At first, your local coffee shop may fear Briggo, the company that has been building robot baristas for a decade now. But Briggo co-founder and CTO Chas Studor believes that his autonomous coffee making machines will actually make existing coffee shops better.
Briggo builds the fully autonomous robotic “Coffee Haus,” which takes up just 40 sq. feet. It’s meant to go in locations high-traffic areas such as corporate campuses, factories or airports. The company has four machines in use now across Austin with another one set to go up in the Austin airport.
Customers use an on-screen menu or the accompanying app to order, customize and pay for their drinks. Drinks can be pre-ordered through the app and once made, Coffee Haus will hold each drink in its own locked area and text you a code. When you arrive, type in the code and the drink is released.
The company is on its third generation machine. Each Coffee Haus can make up to 100 drinks per hour, hold 16 drinks at a time for customers, and can dispense 800 drinks before it needs to be re-stocked. It self-cleans and sanitizes and most of its bits are connected to the Internet, so it can pinpoint where something breaks down, and constantly sends data about grinds, pours, weights and brews back to headquarters.
But Briggo actually does more than build and deploy robots: the company controls its own full-stack solution. It has an internal team of hardware and software engineers building out its platform. It sources and roasts its own beans, and has crafted its own customized blend with the help of Scott McMartin, who used to do procurement for Starbucks. When a machine needs to be replenished or serviced, a Briggo employee goes out and does it.
Drinks are certainly a popular vocation choice for robots. In addition to Briggo, Cafe X has debuted its own barista-in-a-box, while companies like 6d bytes and Alberts are building smoothie-making robots. Drinks are a good use case for robots because people want them on the go and while there is room for improvisation, drink recipes are generally consistent (a doppio is a doppio).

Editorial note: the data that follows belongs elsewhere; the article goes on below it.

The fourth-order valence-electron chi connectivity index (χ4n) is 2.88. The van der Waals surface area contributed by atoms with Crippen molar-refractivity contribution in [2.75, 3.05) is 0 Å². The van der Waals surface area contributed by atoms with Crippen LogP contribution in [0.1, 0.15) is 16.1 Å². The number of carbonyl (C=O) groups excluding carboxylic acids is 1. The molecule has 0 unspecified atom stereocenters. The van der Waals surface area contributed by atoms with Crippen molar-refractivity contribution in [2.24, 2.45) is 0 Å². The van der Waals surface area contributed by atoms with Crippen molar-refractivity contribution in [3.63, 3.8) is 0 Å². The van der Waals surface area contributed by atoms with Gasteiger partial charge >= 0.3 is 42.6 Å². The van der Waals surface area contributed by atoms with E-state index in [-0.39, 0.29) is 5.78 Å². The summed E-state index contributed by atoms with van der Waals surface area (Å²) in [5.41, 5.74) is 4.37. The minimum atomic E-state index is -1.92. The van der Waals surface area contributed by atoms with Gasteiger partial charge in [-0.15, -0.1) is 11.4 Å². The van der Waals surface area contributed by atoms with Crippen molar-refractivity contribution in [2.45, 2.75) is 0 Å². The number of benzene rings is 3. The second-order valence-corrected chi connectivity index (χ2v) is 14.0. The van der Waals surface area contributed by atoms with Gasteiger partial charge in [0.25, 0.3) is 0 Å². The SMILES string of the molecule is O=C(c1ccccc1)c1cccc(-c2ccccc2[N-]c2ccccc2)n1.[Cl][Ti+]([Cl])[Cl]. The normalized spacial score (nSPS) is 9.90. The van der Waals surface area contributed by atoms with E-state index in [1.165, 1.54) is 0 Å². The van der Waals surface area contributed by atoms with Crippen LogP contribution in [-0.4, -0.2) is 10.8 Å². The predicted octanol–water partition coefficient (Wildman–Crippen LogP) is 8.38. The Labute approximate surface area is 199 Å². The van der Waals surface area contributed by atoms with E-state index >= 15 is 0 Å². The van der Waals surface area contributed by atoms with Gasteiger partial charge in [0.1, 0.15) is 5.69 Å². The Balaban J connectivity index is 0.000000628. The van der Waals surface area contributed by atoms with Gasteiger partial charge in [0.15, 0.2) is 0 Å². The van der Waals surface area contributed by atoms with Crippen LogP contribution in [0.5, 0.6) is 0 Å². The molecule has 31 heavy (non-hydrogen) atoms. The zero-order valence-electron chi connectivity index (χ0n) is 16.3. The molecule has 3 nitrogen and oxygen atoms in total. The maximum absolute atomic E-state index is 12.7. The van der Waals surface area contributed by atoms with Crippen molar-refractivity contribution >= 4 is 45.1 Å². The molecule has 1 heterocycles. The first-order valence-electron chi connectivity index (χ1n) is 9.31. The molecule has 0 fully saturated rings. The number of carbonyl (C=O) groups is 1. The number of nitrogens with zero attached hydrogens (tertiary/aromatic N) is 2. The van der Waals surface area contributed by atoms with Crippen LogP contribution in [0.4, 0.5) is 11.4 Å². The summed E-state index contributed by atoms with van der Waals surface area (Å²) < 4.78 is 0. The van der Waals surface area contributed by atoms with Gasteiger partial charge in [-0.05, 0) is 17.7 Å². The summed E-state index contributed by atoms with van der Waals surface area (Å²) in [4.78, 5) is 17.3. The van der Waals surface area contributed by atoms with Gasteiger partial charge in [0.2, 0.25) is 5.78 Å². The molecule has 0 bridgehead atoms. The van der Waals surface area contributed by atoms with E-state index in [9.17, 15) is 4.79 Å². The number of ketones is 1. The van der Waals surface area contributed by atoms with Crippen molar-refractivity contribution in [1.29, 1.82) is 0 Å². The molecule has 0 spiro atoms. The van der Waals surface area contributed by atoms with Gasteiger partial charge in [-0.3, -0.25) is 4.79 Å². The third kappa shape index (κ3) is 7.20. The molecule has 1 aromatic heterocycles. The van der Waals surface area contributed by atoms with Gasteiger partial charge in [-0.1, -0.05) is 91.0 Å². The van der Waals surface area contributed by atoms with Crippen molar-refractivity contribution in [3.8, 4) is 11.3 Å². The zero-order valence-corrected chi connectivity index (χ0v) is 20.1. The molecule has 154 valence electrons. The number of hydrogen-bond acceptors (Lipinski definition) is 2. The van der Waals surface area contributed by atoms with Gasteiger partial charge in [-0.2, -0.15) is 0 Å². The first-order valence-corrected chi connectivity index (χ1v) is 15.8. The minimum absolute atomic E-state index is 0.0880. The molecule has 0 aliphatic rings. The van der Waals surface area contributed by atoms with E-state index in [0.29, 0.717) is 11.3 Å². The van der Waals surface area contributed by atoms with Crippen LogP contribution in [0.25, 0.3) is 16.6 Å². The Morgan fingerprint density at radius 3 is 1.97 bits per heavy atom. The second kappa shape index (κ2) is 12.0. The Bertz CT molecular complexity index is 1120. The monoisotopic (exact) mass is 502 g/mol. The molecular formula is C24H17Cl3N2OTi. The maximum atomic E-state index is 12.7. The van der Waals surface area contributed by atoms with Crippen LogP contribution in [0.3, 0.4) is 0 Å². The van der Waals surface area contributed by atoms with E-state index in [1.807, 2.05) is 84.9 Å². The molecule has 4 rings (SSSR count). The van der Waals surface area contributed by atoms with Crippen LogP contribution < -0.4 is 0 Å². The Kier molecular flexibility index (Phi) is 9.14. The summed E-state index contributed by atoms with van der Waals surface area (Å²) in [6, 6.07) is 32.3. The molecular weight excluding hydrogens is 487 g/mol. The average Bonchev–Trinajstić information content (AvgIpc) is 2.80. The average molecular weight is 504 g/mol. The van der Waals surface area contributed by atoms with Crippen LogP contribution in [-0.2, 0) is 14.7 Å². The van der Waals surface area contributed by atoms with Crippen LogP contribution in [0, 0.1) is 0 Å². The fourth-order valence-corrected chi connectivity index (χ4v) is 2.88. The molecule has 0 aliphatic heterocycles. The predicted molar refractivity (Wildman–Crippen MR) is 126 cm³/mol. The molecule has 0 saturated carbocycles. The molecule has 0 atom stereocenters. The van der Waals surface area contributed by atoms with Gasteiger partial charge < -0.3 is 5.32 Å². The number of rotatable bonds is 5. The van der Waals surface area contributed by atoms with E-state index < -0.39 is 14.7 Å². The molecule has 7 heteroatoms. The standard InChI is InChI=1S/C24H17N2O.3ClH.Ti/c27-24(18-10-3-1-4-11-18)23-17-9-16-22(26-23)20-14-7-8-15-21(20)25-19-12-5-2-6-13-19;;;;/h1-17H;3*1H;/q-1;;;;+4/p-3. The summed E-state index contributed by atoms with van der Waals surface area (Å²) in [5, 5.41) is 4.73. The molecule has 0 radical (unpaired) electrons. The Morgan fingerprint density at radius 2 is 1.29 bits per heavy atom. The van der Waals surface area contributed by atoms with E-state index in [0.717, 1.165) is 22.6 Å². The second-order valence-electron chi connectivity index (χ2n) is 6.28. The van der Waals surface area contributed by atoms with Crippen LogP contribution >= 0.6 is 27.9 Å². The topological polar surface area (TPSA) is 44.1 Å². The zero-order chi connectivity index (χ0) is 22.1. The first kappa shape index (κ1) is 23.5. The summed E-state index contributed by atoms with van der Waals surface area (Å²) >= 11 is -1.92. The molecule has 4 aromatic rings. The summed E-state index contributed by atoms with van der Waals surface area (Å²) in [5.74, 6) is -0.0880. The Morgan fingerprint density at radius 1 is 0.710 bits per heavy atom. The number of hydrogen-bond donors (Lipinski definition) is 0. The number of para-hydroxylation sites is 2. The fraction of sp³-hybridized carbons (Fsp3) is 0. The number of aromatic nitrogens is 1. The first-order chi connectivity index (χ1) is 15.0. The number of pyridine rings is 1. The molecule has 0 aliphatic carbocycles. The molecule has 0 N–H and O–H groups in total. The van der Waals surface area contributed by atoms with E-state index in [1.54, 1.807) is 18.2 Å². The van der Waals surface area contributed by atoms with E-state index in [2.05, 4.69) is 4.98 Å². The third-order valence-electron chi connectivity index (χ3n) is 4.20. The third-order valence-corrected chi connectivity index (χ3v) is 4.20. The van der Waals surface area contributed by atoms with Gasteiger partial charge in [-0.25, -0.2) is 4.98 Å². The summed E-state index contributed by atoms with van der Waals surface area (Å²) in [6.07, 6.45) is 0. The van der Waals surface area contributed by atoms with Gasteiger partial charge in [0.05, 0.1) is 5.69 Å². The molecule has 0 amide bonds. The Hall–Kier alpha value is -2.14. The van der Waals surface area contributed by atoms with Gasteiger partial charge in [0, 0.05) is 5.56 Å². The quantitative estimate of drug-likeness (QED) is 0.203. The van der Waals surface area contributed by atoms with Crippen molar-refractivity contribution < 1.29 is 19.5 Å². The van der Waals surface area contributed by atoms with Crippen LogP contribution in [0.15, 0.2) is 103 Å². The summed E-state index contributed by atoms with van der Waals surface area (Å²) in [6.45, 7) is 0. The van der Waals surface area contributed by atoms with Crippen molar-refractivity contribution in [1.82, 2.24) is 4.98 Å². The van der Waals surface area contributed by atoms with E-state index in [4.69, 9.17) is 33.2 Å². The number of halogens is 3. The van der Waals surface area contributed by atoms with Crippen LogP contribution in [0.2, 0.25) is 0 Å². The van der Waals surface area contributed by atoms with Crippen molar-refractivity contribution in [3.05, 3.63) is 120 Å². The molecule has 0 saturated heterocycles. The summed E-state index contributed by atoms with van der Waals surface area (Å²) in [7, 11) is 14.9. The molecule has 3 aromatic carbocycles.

Based in Austin, TX, Briggo has 40 employees and raised $12 million in a Series A round. The company partners with large food service management companies and installs the machines in campuses and cafeterias. Briggo will expand to Houston and Dallas next, before it ventures outside of Texas.
I spoke with Studor at the Specialty Coffee Expo here in Seattle. While he wants Briggo to make excellent coffee, he also wants to help change the coffee industry. Briggo can help reduce waste, he says, by creating coffee on demand, and not in large batches that get thrown out because they’ve sat out too long, and also reduce the use of items like milk and sugar because they are precisely dispensed in his machine.
Studor is adamant that Briggo won’t replace coffee shops. He believes people will still want the social interaction and experience that comes with them. What he hopes Briggo will do will help make those coffee shop experiences better. Because Briggo is built for high-traffic areas, coffee shops can focus on their own business to create the best human-powered coffee shop experience.